What is Management Accounting
Management accounting is a management tool that meets the need for external and internal figures for managers to measure the organization's performance and to have data to help decision-making. Management accounting allows action on the behavior of the people who make up the organization, particularly their involvement and motivation. It uses cost accounting techniques by updating them (e.g., activity-based cost method) and widening the scope of analysis (e.g., cost of quality, hidden cost, value analysis, and target cost).
Management accounting is operating accounting internal to the company. Its purpose is to inform those responsible for the costs and profitability of a service or product.
Formerly known as cost accounting, management accounting is an optional but extremely useful analytical tool for the business.
Indeed, management accounting is one of the two main categories of business accounting:
- general accounting: intended for external actors
- management accounting: intended for internal analysis
While keeping management accounting is not compulsory (unlike general accounting), it is very useful for the company to know its costs and analyze its profitability.
These two types of accounting are complementary: the information used in management accounting comes mainly from general accounting.
Definition of management accounting
Management accounting is a method that allows the managers to calculate costs. A cost is a set of charges that correspond to the costs incurred and consumed in the production of a product. The charges are recorded in the income statement. Expenses are classified in two possible ways: in general accounting and in management accounting.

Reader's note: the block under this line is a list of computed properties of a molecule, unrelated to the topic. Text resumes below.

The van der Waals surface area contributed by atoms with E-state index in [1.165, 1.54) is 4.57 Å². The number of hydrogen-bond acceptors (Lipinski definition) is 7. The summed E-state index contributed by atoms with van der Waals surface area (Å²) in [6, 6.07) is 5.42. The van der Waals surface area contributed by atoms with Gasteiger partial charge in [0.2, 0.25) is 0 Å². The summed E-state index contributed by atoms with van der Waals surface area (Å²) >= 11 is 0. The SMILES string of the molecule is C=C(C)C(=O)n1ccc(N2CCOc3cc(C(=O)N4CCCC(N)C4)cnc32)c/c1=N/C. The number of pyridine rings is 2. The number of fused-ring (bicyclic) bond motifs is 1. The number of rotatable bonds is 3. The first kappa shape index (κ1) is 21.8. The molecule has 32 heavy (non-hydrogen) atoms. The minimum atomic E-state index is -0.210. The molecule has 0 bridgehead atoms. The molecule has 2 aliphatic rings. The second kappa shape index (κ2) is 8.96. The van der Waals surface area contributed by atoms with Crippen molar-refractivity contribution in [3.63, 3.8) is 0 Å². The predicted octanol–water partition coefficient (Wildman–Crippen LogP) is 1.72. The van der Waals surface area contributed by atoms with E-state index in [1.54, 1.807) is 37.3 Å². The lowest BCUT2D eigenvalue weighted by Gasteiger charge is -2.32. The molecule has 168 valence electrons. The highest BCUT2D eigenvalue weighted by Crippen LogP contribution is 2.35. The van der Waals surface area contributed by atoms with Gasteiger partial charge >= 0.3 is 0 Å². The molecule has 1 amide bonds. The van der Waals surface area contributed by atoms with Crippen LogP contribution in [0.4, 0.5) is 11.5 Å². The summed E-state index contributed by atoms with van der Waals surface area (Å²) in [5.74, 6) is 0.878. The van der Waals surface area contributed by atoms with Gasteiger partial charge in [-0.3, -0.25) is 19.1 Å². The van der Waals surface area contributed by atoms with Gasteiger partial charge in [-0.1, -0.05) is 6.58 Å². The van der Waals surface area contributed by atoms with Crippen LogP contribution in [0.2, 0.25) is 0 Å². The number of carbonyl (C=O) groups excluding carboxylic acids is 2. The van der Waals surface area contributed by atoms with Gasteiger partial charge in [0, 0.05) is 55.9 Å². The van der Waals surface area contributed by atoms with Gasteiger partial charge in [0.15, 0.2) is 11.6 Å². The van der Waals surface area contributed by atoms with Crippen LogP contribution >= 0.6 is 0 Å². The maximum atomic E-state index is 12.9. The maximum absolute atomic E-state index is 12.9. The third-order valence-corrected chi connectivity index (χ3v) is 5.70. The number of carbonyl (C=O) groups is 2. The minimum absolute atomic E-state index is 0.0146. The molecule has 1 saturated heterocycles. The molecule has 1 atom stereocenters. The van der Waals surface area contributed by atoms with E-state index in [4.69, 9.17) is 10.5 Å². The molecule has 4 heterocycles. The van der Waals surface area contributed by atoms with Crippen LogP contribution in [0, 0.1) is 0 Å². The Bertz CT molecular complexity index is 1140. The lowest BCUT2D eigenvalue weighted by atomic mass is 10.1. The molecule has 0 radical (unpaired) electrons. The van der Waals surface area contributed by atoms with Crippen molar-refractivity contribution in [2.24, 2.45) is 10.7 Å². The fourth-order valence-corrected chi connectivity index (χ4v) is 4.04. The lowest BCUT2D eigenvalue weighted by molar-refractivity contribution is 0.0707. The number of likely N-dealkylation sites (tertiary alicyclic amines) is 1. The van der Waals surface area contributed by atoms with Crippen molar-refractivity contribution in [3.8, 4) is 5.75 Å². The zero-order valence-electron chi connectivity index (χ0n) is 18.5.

Management accounting is used by those who manage to help position the business against the competition.
It is an instrument for internal use aimed at managing distinguished subsets in the company's activity. It is also very often a matter of a posteriori control of those responsible for this management.
Characteristics of management accounting
Management accounting makes it possible to analyze costs by product and/or by function. It details the different types of costs (direct costs and indirect costs or fixed costs and variable costs) involved in the production of a good or service:
- Direct costs: directly attributable to the production of a given good or service
- Indirect costs: involved in the production of several goods or services
- Fixed costs: independent of the level of activity of the company
- Variable costs: vary jointly or even proportionally to the level of activity
This accounting makes it possible to link the company's various resources to the products and purposes of the activity.
Through management accounting, we can determine the profitability of a product/service or a function, and identify the elements that perform and those that are not.
This cost analysis, profitability, performance, then facilitates decision making and forecasting. Future-oriented, management accounting is not an end in itself, but a means. It is used to manage the company's activity. Management accounting makes it possible to calculate production costs. By analyzing the costs and comparing them to the gains resulting from the activity, one can determine profitability and performance for the company's various products/services and functions.
Benefits of management accounting
Management accounting makes it possible to:
- Know the costs of the various functions and activities of the company
- Analyze results by calculating production costs and comparing them to selling prices
- Establish expense and income forecasts
- Compare forecasts to achievements
- Explain any differences between forecasts and actuals
- Control plans and budgets
It is a strategic tool for medium and large companies. For a very small structure, keeping management accounts is of less interest.
As it is not compulsory, it is not framed by precise standards. It proves to be flexible and adaptable according to the needs and wishes of the organization which implements it.
Main methods of management accounting
Management accounting brings together a set of methods, the most important of which are four: full cost methods, variable costs, direct costs, and standard costs. Here is an overview: